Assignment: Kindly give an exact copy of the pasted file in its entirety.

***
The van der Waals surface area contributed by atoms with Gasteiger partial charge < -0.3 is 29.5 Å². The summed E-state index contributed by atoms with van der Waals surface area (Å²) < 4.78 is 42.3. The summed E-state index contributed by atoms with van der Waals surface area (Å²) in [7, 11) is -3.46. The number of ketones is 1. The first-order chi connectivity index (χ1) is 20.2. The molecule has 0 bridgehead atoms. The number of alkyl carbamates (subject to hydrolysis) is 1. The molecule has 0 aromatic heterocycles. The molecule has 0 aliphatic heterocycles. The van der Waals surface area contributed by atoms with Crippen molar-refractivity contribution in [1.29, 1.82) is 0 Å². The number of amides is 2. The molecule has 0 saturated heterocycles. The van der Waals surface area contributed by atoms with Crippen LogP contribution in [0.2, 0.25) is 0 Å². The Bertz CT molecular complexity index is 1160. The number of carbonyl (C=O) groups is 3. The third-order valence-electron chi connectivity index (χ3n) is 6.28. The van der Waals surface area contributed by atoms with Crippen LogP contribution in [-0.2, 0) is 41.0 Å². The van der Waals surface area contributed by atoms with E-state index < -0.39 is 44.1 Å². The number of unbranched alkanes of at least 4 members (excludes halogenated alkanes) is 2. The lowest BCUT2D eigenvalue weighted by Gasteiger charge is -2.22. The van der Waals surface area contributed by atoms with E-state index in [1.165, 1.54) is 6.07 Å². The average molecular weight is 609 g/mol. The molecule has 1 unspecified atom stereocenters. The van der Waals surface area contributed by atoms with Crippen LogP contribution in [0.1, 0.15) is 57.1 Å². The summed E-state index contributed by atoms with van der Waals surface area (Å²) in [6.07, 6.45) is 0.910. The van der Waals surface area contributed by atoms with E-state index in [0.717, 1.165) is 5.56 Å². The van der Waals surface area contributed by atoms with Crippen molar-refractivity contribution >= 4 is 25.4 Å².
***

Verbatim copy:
The van der Waals surface area contributed by atoms with Gasteiger partial charge < -0.3 is 29.5 Å². The summed E-state index contributed by atoms with van der Waals surface area (Å²) < 4.78 is 42.3. The summed E-state index contributed by atoms with van der Waals surface area (Å²) in [7, 11) is -3.46. The number of ketones is 1. The first-order chi connectivity index (χ1) is 20.2. The molecule has 0 bridgehead atoms. The number of alkyl carbamates (subject to hydrolysis) is 1. The molecule has 0 aromatic heterocycles. The molecule has 0 aliphatic heterocycles. The van der Waals surface area contributed by atoms with Crippen molar-refractivity contribution in [1.29, 1.82) is 0 Å². The number of amides is 2. The molecule has 0 saturated heterocycles. The van der Waals surface area contributed by atoms with Crippen LogP contribution in [0.2, 0.25) is 0 Å². The Bertz CT molecular complexity index is 1160. The number of carbonyl (C=O) groups is 3. The third-order valence-electron chi connectivity index (χ3n) is 6.28. The van der Waals surface area contributed by atoms with Crippen LogP contribution in [-0.2, 0) is 41.0 Å². The van der Waals surface area contributed by atoms with E-state index < -0.39 is 44.1 Å². The number of unbranched alkanes of at least 4 members (excludes halogenated alkanes) is 2. The lowest BCUT2D eigenvalue weighted by Gasteiger charge is -2.22. The van der Waals surface area contributed by atoms with E-state index in [1.165, 1.54) is 6.07 Å². The average molecular weight is 609 g/mol. The molecule has 1 unspecified atom stereocenters. The van der Waals surface area contributed by atoms with Crippen LogP contribution in [0.1, 0.15) is 57.1 Å². The summed E-state index contributed by atoms with van der Waals surface area (Å²) in [6.07, 6.45) is 0.910. The van der Waals surface area contributed by atoms with E-state index in [0.717, 1.165) is 5.56 Å². The van der Waals surface area contributed by atoms with Crippen molar-refractivity contribution >= 4 is 25.4 Å².